Friday, May 17, 2013

Deconstructing Gentrification Justifications: "Gentrification is Inevitable"

This is a shorter post as part of my gentrification series... I'm eager to finish this soon.  It's entirely possible that the DTES will be completely gentrified before I'm even done writing!

First, if you haven't already done so, read my introductory post on gentrification here.  I'm now  in the middle of trying to deconstruct some of the common justifications for gentrification.  The first two are written, and now we're on to the third.

1. Increasing the diversity of the neighbourhood (social mix) is good.
2. We need to do something about this neighbourhood!  Anything is better than what's there now.
3. Gentrification is inevitable, so at least be happy you get some benefits!
4. We have the right to live here, and you don't.


"Gentrification is inevitable."

Even though this is one of the most common justifications and cop-outs I hear,
I won't waste a lot of time on it.

Earthquakes, tornadoes and floods are inevitable.
Rain in Vancouver is inevitable.
Growing older is inevitable.
Death is inevitable.

Gentrification is NOT inevitable.
It is the result of human choices.
We have the human capacity choose differently, if we want to.

I refuse to believe that developers have no choice except to build condos in the DTES.
I refuse to believe that restauranteurs are inextricably compelled to open fancy restaurants in the DTES.
I refuse to believe that the mayor's hands are tied, that the premier is powerless,
that the prime minister is stumped,
and that none of them can find any money to put toward building housing for low-income people.
I refuse to believe in a personified "market" that must run rampant and do whatever it wants to do.
I refuse to believe that we have no choice but to bulldoze over a bunch of marginalized people.
I refuse to justify these practices by offering a few scattered units of social housing in the condos, like crumbs from our feasting table.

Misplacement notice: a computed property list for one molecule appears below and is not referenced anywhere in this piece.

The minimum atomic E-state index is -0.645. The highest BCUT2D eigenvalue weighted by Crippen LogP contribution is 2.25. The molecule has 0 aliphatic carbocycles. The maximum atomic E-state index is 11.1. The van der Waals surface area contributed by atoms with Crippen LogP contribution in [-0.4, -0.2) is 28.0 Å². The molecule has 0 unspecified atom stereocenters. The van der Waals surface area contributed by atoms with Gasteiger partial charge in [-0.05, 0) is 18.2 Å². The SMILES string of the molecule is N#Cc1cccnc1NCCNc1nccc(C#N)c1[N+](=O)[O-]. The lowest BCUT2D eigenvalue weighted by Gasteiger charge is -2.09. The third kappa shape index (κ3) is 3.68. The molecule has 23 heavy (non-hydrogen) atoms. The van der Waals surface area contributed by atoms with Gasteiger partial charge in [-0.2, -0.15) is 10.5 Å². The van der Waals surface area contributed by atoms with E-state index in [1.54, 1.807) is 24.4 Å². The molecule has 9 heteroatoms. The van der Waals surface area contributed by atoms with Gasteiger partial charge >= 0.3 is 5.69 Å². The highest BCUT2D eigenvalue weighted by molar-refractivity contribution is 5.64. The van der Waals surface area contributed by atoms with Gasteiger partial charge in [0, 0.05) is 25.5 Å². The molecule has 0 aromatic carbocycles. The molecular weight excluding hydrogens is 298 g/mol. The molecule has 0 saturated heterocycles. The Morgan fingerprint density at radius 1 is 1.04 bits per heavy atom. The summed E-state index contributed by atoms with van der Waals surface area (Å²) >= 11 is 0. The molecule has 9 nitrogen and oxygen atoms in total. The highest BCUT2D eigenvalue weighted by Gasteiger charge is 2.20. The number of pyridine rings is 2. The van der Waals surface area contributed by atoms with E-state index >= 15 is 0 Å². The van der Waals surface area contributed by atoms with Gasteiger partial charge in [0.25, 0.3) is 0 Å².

I refuse to succumb to this brazen lack of imagination and willpower.

I refuse to say,
"Sorry, current DTES residents, the market is our god, and the market has spoken.
Because people will buy condos here, we really must build them here.
Placating art in the DTES, courtesy Bob Rennie.
Because people will come eat and shop in this trendy, edgy new locale, we really must open businesses here that you can't afford.
And because this will drive up your property values and rents,
I'm sorry, but most of you are going to have to leave this neighbourhood you call home.
We can't stop it.
But cheer up!
At least a couple of you can live among your new rich neighbours in these five new social housing units we're building!
And we'll even agree to hire one of you as a minimum-wage dishwasher in this new bistro.
Because we care."

I refuse to say, "There is no alternative."
The TINA slogan must be buried with Margaret Thatcher.

Because we are creative, innovative, free human beings.

DTES residents paint the old police station.
There are, in fact, plenty of alternatives.
We can take a variety of paths.
We can choose people over profits.
We can choose to sacrifice the fulfillment of our "wants" so that others can have their needs fulfilled.
We can choose to create a sanctuary for those who have been consistently victimized and sinned-against (more on this in a couple weeks).
We can do it if we want to.

But do we want to?
Maybe that's what some of us mean by inevitability...
... that gentrification is inevitable because most of society wants it so badly.
I can let that fear paralyze me, too.
Especially after the dismal election results on Tuesday night,
   along with Christy Clark's expression of gratitude to the condo developers who made it all possible (Click that link - you'll see that even Bob Rennie is feeling magnanimous and asking his colleagues to protect 3 blocks of the DTES from gentrification!  What a swell guy.)

These are the questions we SHOULD be asking:
Is there enough compassion in Vancouver to prevent gentrification?
Is there enough selflessness to preserve a neighbourhood for people who have no other option but the street?
Is there enough will to listen, to understand, to prioritize, and to empathize with people who have endured so much suffering already in their lives?
Or will we continue to see them as people who don't deserve our care? (more on that in the next post)
Are we resigned to becoming a boring, greed-and-market-driven version of Vancouver?

Friends, gentrification CAN be stopped,
but only if we want to stop it.
We have to remind each other to be the best, most compassionate version of ourselves.
We have to call each other out when we're becoming worse versions of ourselves.
We have to do it together.